After check-in and seat assignment, passengers head to the immigration line, where the formalities are about the same as in most other countries. Then, down a short corridor for a quick, straightforward trip through the metal detector, and one more X-ray for carry-ons.
Total time from curbside to boarding lounge, excluding several minutes in the check-in queue, was approximately 25 minutes. Less than half an hour for an explosives scan, open-bag hand search, documents check, security interview and X-ray inspection. That's a shorter time than it takes to pass through a single metal detector in many U.S. terminals.
And a note to the TSA: There is no foolish shoe removal in Israel. I don't know what recommendations old Rafi Ron passed along to his counterparts in America, but more than four years after Sept. 11, our own airport protocols, woefully preoccupied with footwear and hobby knives, remain embarrassingly disorganized and jury-rigged. Culled from the army, Tel Aviv's security staff is young, fit, polite and extremely attentive. How to say this without insulting the hard-working TSA employees out there, but on top of all else, Israel's airport guardians simply look like professionals.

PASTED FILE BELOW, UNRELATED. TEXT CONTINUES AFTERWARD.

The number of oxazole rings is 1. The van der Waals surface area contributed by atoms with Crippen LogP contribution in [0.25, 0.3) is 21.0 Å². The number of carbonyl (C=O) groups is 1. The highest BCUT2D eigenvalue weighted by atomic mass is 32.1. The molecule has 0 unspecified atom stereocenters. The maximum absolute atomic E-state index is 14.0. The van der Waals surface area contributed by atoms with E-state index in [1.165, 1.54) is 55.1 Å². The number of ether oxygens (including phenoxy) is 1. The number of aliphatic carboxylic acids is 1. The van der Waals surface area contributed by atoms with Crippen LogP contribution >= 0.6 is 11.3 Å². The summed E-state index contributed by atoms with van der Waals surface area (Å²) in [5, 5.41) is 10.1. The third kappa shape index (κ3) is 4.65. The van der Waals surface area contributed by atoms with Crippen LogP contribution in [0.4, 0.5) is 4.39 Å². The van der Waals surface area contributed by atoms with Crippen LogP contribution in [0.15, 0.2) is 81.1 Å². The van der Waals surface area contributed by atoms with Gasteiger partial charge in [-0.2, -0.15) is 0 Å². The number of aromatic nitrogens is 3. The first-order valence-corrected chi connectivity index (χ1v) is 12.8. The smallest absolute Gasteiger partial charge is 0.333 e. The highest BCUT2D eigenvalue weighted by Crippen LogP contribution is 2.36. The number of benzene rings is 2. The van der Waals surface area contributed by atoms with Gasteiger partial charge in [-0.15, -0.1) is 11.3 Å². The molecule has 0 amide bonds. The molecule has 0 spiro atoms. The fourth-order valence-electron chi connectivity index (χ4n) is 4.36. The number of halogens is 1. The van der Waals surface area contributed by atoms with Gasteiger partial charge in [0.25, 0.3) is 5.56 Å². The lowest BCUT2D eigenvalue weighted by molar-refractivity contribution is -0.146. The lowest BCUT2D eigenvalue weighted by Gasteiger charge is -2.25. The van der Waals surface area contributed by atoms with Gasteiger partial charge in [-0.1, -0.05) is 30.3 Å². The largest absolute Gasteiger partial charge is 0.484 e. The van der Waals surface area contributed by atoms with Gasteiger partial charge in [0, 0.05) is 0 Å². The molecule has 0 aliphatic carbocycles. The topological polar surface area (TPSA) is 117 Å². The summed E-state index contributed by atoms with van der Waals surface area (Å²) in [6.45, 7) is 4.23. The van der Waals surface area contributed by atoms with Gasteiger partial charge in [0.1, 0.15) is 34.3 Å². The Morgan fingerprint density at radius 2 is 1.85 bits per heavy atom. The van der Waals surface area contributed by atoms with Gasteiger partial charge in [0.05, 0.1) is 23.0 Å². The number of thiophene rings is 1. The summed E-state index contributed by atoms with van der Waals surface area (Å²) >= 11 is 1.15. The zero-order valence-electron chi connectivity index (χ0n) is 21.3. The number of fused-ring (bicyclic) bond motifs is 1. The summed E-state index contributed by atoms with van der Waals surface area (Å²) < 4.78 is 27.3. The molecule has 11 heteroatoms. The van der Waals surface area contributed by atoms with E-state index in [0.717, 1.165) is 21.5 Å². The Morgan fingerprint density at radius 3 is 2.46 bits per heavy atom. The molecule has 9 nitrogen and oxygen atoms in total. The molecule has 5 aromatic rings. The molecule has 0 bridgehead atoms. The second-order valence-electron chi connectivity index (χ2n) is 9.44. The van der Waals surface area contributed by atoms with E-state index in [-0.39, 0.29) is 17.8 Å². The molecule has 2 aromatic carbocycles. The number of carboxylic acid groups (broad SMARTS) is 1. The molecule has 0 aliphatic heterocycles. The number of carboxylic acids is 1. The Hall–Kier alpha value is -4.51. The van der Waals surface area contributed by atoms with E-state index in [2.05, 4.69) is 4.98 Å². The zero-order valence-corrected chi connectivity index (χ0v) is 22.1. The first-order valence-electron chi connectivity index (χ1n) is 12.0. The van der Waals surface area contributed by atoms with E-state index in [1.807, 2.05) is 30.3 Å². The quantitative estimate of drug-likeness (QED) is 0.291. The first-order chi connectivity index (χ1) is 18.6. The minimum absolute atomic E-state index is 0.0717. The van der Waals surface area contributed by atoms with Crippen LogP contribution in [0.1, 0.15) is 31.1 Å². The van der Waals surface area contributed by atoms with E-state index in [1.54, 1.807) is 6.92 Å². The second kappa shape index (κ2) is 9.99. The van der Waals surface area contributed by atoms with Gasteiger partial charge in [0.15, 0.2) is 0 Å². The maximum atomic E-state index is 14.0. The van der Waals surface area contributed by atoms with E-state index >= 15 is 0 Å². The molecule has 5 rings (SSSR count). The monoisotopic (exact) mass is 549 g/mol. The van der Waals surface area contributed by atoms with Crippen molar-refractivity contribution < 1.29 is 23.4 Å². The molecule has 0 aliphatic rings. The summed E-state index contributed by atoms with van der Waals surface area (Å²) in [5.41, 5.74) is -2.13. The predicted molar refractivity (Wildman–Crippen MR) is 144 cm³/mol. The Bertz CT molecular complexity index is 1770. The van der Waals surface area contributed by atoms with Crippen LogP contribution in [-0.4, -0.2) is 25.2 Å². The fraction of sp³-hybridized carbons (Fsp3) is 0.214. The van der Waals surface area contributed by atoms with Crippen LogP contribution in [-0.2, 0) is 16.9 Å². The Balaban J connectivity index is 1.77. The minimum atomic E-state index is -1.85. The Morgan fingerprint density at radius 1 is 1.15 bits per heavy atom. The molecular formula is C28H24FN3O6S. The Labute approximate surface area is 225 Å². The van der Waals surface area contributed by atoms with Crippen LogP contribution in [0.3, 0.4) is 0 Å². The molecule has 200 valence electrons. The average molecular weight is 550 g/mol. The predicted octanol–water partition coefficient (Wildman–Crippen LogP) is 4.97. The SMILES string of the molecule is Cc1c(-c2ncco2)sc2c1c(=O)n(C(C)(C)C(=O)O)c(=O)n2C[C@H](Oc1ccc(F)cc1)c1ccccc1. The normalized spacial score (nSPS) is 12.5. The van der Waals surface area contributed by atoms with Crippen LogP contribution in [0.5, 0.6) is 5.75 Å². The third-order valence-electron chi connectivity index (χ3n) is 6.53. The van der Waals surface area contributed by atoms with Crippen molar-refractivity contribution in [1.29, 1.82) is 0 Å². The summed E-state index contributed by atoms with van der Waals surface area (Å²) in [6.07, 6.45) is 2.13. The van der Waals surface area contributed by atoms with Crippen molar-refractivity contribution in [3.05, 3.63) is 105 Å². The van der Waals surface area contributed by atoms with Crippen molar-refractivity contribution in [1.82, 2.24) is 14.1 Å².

Quantitatively, Ben Gurion's security is obviously tighter and more apparent than security in the United States. At the same time, it is far more orderly, and it's administered with a clear sense of purpose and competence. In the end, it feels less obtrusive, while simultaneously more productive, than the rigmarole we've created at home. To underscore just how farcical our methods are, I was required to take off my boots and place them on the X-ray belt after landing in the United States, en route to an adjacent concourse for a connecting flight, while still within the secure zone.
And if there's one thing at Ben Gurion that has a more dignified presence than the security, it is -- and I can hardly believe I'm saying this -- the sense of peace and quiet. Even amid a busy departure push the terminal is pleasantly hushed. There are no infernal CNN monitors blaring at the gates and, best of all, no endless barrage of P.A. announcements cautioning travelers about unattended bags and suspicious packages.
A brief recording plays every 20 minutes or so, emphasizing the prohibition against firearms on the premises. If this seems an unnecessary reminder, you've never been to Israel, where soldiers and their weapons are everywhere. Possibly this is the only place on earth to see groups of teenage girls, giggling and chatting on their cellphones, with automatic rifles slung over their shoulders.